Erik Gerritsen, vice minister of the Ministry of Health, Welfare and Sport in the Netherlands, had a simple message for delegates on the second day of the HIMSS & Health 2.0 European conference in Helsinki this evening: there is an urgent need to address the “global interoperability crisis” facing healthcare.
Governments need to step up, Gerritsen said, and move away from the approach adopted in the past, where the health IT industry was left alone to try and “fix” the interoperability challenge. “What I see is a global market failure in achieving meaningful interoperability.
“What I see now is that, with all our technological advancements, people are still dying because we are not able to get the right electronic information in the right place at the right time,” he said. “And I see hospitals being forced to select a specific EHR system because their data is locked into their vendor’s closed ecosystem.
“I see nurses and doctors burning out and leaving healthcare behind because the technology doesn’t work for, but against them,” he added. “I see desperate patients starting lawsuits to be able to get their own medical data because healthcare organisations are not willing or not able to provide their data to them.”
His comments echoed the remarks of patient advocates at the event, as well as governmental figures from other European countries calling on all stakeholders to work together and ensure healthcare does not, as Gerritsen put it, continue to miss out on the “digital revolution”, with fax machines and paper still common in many organisations – and “extinct everywhere but healthcare”.
Empowered citizens and healthcare professionals
The problem, however, is not the lack of having a vision in place or the lack of usable technology; it’s implementing and scaling good solutions, Gerritsen said.
The vice minister emphasised that health innovation needed to be “accelerated” to ensure that the right care is delivered at the right time. For this to happen, there is a need for empowered citizens, with access to the tools needed to be in control of their own health, and empowered healthcare professionals.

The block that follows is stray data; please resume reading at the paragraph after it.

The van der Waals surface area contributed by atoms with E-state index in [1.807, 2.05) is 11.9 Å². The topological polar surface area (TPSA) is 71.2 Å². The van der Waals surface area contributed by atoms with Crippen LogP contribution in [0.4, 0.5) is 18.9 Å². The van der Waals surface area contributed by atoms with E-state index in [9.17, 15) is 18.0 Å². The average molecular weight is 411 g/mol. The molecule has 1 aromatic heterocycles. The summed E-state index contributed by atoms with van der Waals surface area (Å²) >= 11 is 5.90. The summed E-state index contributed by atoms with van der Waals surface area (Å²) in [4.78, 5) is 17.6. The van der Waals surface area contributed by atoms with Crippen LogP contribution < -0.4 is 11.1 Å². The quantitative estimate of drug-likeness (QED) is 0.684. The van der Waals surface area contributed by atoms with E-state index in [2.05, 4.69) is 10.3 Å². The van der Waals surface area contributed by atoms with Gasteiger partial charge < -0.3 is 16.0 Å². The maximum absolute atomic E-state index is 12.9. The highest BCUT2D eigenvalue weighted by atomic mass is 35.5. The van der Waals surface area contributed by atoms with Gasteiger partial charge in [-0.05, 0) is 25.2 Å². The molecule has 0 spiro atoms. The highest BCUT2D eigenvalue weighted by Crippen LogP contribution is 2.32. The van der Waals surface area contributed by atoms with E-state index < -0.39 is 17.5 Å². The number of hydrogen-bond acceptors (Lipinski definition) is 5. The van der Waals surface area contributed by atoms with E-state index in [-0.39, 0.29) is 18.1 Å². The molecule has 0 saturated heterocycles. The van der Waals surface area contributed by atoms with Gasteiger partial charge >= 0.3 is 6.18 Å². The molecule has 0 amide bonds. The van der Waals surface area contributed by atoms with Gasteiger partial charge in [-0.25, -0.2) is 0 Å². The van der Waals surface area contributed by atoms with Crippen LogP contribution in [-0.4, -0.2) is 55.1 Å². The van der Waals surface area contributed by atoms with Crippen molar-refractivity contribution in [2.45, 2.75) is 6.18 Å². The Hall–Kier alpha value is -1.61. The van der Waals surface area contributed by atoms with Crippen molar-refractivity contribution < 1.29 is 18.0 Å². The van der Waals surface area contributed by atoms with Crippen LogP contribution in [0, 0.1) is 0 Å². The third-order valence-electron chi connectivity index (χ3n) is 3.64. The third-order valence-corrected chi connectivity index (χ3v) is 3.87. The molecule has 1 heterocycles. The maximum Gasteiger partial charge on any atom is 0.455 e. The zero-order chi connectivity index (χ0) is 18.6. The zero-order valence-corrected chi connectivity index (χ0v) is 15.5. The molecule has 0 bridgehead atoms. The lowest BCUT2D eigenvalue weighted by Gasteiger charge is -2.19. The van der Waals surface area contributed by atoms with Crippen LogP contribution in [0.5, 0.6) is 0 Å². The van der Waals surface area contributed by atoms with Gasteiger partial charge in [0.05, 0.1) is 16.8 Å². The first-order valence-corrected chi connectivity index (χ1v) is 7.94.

The vice minister acknowledged, however, that government is often seen as “the opposite of inspiration, slowing down innovation with needless red tape and bureauracy”. But he added: “As governments, we have a responsibility to serve the interests of all our citizens, to ensure that everyone is able to participate in today’s society, no matter their background.
“People don’t do whatever you say, but they will follow what they see you do.”
Norway health tech CEO receives achievement award
The evening keynote also saw Kathrine Myhre, chief executive of Norway Health Tech, receive the HIMSS Future 50 European Achievement Award. Myhre is the founder of Norway Health Tech, previously known as the Oslo Medtech Cluster, which brings together over 200 members from the digital health industry, providers, local authorities, R&D organisations and investors.
“To ensure the growth of digital health into its full potential, we need leaders who can constantly push to improve the quality in treatment and care by developing and industrialising world-class health solutions through members and ecosystems,” said Sean Roberts, HIMSS EMEA Vice President. “Kathrine Myhre is one such thought leader and a role model.”
HIMSS launches nursing informatics community
HIMSS, owner of Healthcare IT News, also launched today its European Nursing Informatics Community, in collaboration with the Finnish Nurses Association, the International Council of Nurses and the European Health Management Association.
“Throughout our ongoing engagement with healthcare providers and the broader European community membership, we have recognised that nurses are the closest to the gaps in care representing the human link between technology and patients,” said Angela Velkova, HIMSS director of communities and strategic relations. “Therefore, digitally empowered nurses will directly translate in improved delivery of care to the benefit of citizens and entire communities.”
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